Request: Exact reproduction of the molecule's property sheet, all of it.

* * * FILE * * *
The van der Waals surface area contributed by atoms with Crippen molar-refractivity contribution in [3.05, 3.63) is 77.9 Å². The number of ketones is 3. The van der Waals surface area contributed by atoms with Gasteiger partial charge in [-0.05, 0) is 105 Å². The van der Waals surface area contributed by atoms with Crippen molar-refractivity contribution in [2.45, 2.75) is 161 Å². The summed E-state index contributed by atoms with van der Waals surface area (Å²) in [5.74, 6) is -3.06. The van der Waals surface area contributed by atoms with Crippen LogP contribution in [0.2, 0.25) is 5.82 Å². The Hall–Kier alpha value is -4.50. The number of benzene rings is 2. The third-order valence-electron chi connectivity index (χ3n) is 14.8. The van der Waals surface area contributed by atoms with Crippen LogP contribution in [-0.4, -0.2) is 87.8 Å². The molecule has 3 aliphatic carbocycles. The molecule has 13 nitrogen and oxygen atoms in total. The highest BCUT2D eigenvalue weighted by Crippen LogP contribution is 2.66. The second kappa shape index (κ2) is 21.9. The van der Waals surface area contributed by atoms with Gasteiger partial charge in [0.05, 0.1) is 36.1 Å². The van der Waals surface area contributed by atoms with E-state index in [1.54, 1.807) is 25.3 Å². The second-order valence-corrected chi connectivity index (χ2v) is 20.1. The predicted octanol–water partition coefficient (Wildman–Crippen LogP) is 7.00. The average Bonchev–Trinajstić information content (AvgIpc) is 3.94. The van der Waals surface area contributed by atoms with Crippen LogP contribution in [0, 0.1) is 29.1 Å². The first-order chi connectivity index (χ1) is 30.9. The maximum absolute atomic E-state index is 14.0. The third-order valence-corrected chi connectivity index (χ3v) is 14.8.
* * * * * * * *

The van der Waals surface area contributed by atoms with Crippen molar-refractivity contribution in [3.05, 3.63) is 77.9 Å². The number of ketones is 3. The van der Waals surface area contributed by atoms with Gasteiger partial charge in [-0.05, 0) is 105 Å². The van der Waals surface area contributed by atoms with Crippen molar-refractivity contribution in [2.45, 2.75) is 161 Å². The summed E-state index contributed by atoms with van der Waals surface area (Å²) in [5.74, 6) is -3.06. The van der Waals surface area contributed by atoms with Crippen LogP contribution in [0.2, 0.25) is 5.82 Å². The Hall–Kier alpha value is -4.50. The number of benzene rings is 2. The third-order valence-electron chi connectivity index (χ3n) is 14.8. The van der Waals surface area contributed by atoms with Crippen LogP contribution in [-0.4, -0.2) is 87.8 Å². The molecule has 3 aliphatic carbocycles. The molecule has 13 nitrogen and oxygen atoms in total. The highest BCUT2D eigenvalue weighted by Crippen LogP contribution is 2.66. The second kappa shape index (κ2) is 21.9. The van der Waals surface area contributed by atoms with Gasteiger partial charge in [0.05, 0.1) is 36.1 Å². The van der Waals surface area contributed by atoms with E-state index in [1.54, 1.807) is 25.3 Å². The second-order valence-corrected chi connectivity index (χ2v) is 20.1. The predicted octanol–water partition coefficient (Wildman–Crippen LogP) is 7.00. The average Bonchev–Trinajstić information content (AvgIpc) is 3.94. The van der Waals surface area contributed by atoms with Crippen LogP contribution in [0, 0.1) is 29.1 Å². The first-order chi connectivity index (χ1) is 30.9. The maximum absolute atomic E-state index is 14.0. The third-order valence-corrected chi connectivity index (χ3v) is 14.8.